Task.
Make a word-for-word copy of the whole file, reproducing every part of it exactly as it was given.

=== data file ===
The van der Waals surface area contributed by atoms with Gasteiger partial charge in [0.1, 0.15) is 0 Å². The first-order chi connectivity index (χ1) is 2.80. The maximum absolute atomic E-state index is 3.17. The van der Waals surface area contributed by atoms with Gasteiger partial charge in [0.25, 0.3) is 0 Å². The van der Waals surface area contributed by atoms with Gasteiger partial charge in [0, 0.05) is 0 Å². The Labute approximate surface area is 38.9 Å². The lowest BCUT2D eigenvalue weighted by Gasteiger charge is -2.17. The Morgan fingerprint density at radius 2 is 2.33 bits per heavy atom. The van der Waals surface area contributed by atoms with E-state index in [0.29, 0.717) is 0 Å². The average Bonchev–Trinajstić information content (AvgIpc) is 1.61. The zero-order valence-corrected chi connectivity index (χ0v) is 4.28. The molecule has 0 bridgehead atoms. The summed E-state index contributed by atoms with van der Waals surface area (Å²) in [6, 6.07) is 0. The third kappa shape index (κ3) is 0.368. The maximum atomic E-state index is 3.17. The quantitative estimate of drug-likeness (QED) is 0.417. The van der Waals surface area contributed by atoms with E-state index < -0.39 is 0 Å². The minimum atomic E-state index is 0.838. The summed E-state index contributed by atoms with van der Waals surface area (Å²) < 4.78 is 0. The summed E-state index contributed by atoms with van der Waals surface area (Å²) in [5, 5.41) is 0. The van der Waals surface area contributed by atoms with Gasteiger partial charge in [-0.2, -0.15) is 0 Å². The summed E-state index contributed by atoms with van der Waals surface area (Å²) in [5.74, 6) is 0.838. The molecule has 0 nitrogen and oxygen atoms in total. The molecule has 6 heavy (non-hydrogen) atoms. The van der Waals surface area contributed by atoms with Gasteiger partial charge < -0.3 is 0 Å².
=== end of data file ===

The van der Waals surface area contributed by atoms with Gasteiger partial charge in [0.1, 0.15) is 0 Å². The first-order chi connectivity index (χ1) is 2.80. The maximum absolute atomic E-state index is 3.17. The van der Waals surface area contributed by atoms with Gasteiger partial charge in [0.25, 0.3) is 0 Å². The van der Waals surface area contributed by atoms with Gasteiger partial charge in [0, 0.05) is 0 Å². The Labute approximate surface area is 38.9 Å². The lowest BCUT2D eigenvalue weighted by Gasteiger charge is -2.17. The Morgan fingerprint density at radius 2 is 2.33 bits per heavy atom. The van der Waals surface area contributed by atoms with E-state index in [0.29, 0.717) is 0 Å². The average Bonchev–Trinajstić information content (AvgIpc) is 1.61. The zero-order valence-corrected chi connectivity index (χ0v) is 4.28. The molecule has 0 bridgehead atoms. The summed E-state index contributed by atoms with van der Waals surface area (Å²) in [6, 6.07) is 0. The third kappa shape index (κ3) is 0.368. The maximum atomic E-state index is 3.17. The quantitative estimate of drug-likeness (QED) is 0.417. The van der Waals surface area contributed by atoms with E-state index < -0.39 is 0 Å². The minimum atomic E-state index is 0.838. The summed E-state index contributed by atoms with van der Waals surface area (Å²) < 4.78 is 0. The summed E-state index contributed by atoms with van der Waals surface area (Å²) in [5, 5.41) is 0. The van der Waals surface area contributed by atoms with Gasteiger partial charge in [-0.2, -0.15) is 0 Å². The summed E-state index contributed by atoms with van der Waals surface area (Å²) in [5.74, 6) is 0.838. The molecule has 0 nitrogen and oxygen atoms in total. The molecule has 6 heavy (non-hydrogen) atoms. The van der Waals surface area contributed by atoms with Gasteiger partial charge < -0.3 is 0 Å².